It is a matter of our Civil Rights

DAI & Jerry Wylie © 2018

DAI’s vision: “A World where people with dementia are fully valued and included.”

Help us support people such as Jerry. Become a DAI Sponsor or Associate today.

DAI in Chicago #3

Today, we bring you DAI’s Vice Chair Jerry Wylie’s recent Plenary speech from ADI Chicago. Sit down, grab a coffee and put on your seat belts. It is a fabulous, if not challenging ride, especially so for health care professionals and providers, so get yourself ready, relax, and tune in to watch it now here, or later on our YouTube Channel.

Living the U.S. National Dementia Plan

Presented by Jerry Wylie

This is not Jerry’s full speech notes, but a blog he wrote very recently, that goes well with it, and covers many of the key messages in his speech. He also presented his speech again at our monthly Webinar yesterday, so those who could not attend ij erson, could hear him live online.

“Living well with Dementia may well be, the best lived experience of my life now that I have recovered from being inhumanly treated”.

What? Inhumanely treated? How, when and why? Read on……

First, our diagnosis is delivered “Without Any Referrals” to support or disease education. No discussion of rehabilitation and No words of encouragement, No mention of hope, how diet & exercise could help. We are given absolutely nothing, zero, nada. To this day, we are still being told to get our affairs in order and, here are some drugs that might help with your symptoms, temporarily.

The end result; we are “delivered directly into suffering” from depression by the very doctors who are paid to keep us well.

Not long after this wonderful experience, most of us, are “abandoned by one or two members of our own family”.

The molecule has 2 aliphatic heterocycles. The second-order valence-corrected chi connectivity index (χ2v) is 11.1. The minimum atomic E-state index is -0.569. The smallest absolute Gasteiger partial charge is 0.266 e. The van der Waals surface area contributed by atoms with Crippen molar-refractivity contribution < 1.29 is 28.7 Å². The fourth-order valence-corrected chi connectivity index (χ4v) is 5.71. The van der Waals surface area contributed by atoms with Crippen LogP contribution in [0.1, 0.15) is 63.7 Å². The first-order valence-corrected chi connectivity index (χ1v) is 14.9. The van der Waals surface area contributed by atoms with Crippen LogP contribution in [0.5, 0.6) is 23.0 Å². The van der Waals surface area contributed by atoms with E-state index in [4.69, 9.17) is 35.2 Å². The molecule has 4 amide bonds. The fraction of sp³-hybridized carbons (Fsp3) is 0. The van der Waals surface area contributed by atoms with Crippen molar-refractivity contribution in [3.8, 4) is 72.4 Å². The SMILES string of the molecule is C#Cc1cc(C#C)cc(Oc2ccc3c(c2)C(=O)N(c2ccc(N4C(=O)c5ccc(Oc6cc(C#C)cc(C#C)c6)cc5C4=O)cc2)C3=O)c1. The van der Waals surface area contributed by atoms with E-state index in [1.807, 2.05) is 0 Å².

Below, is a chart that shows exactly how  we process this situation. We no longer have the ability to properly process what happened and, because we need family more than ever, we are driven even deeper into “long term & unnecessary suffering”.

It took me 1.5 years of preventable, unnecessary suffering, to fight, scratch and claw my way out of the most miserable, vegetable like existence of my life.

“THIS IS NOT JUST MY STORY”!

It’s the story of 50 million other people living with Dementia as well. This treatment is our standard treatment world wide, perhaps, due solely to ignorance.

I can confidently say “The only time” a person with Dementia “really suffers” before end stage, is when we are either unintentionally or, intentionally mistreated. Period.

Clearly, this is cruel, unusual and unacceptable abuse. Clearly this is a violation of our human rights.

When someone is caught abusing a pet, it immediately becomes a huge media/news event and people get arrested. When 50 million people are abused by our doctors and sometimes by family members, nothing is reported and no one is as much as reprimanded.

When harsh words are spoken to us, we can’t process what you said but, we “cannot forget” how you made us feel. Once again, we are unintentionally or, intentionally pushed into“constant, ongoing grief” that we cannot shake off or even come close to processing. Unexplained, it is a life sentence of pain at a time when we desperately needed the opposite.

This is the truth. This is the debilitating, mentally abusive, harmful & “INHUMANE TREATMENT” that is currently happening about every 3 seconds somewhere to virtually defenseless people.

NO,  STOP & THINK about this! 50 million people today plus, “10 million more people” every year. This may well be the “Most Inhumane Tragedy of Our Century”!

Now, feel free ask me why I am such a boisterous advocate for people living with Dementia and our Human Rights.

I dare you to ask me why people with Dementia suffer.

“Living well with Dementia may well be, the best lived experience of my life now that I have recovered from being inhumanly treated”.

Jerry Wylie © 2018

Civil Society Forum – Day 2 update

In June I was representing DAI in New York attending day 2 of the pre conference Civil Society Forum , followed by the 11th Session of the Conference Of State Parties (COSP) on the Convention of the Rights of Persons with Disabilities (CRPD).

I apologise for a late report on it; and there are more to come! Clearly, there are not enough hours in each day, or days in each week!